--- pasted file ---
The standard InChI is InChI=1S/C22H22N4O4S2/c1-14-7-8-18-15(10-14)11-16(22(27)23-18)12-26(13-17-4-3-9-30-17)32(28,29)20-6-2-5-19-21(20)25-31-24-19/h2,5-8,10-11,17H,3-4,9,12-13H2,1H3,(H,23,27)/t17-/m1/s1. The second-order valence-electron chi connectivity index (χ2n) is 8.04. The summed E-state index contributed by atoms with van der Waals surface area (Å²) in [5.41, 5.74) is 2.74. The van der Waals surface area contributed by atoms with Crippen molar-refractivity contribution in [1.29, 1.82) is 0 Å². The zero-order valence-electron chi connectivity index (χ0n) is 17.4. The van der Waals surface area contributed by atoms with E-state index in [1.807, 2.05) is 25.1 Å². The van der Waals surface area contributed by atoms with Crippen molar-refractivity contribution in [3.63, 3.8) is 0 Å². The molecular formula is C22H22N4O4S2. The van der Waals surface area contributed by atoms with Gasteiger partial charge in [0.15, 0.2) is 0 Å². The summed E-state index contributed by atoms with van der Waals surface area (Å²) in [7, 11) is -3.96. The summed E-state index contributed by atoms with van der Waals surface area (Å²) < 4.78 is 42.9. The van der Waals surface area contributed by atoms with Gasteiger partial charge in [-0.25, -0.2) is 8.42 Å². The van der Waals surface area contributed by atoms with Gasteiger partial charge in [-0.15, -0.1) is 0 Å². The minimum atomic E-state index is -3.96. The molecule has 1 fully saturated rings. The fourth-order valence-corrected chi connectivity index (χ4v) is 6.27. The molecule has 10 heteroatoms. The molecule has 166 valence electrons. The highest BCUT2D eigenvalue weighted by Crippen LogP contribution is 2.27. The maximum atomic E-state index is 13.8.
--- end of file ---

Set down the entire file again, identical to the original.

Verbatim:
The standard InChI is InChI=1S/C22H22N4O4S2/c1-14-7-8-18-15(10-14)11-16(22(27)23-18)12-26(13-17-4-3-9-30-17)32(28,29)20-6-2-5-19-21(20)25-31-24-19/h2,5-8,10-11,17H,3-4,9,12-13H2,1H3,(H,23,27)/t17-/m1/s1. The second-order valence-electron chi connectivity index (χ2n) is 8.04. The summed E-state index contributed by atoms with van der Waals surface area (Å²) in [5.41, 5.74) is 2.74. The van der Waals surface area contributed by atoms with Crippen molar-refractivity contribution in [1.29, 1.82) is 0 Å². The zero-order valence-electron chi connectivity index (χ0n) is 17.4. The van der Waals surface area contributed by atoms with E-state index in [1.807, 2.05) is 25.1 Å². The van der Waals surface area contributed by atoms with Crippen molar-refractivity contribution in [3.63, 3.8) is 0 Å². The molecular formula is C22H22N4O4S2. The van der Waals surface area contributed by atoms with Gasteiger partial charge in [0.15, 0.2) is 0 Å². The summed E-state index contributed by atoms with van der Waals surface area (Å²) in [7, 11) is -3.96. The summed E-state index contributed by atoms with van der Waals surface area (Å²) < 4.78 is 42.9. The van der Waals surface area contributed by atoms with Gasteiger partial charge in [-0.25, -0.2) is 8.42 Å². The van der Waals surface area contributed by atoms with Gasteiger partial charge in [-0.15, -0.1) is 0 Å². The minimum atomic E-state index is -3.96. The molecule has 1 fully saturated rings. The fourth-order valence-corrected chi connectivity index (χ4v) is 6.27. The molecule has 10 heteroatoms. The molecule has 166 valence electrons. The highest BCUT2D eigenvalue weighted by Crippen LogP contribution is 2.27. The maximum atomic E-state index is 13.8.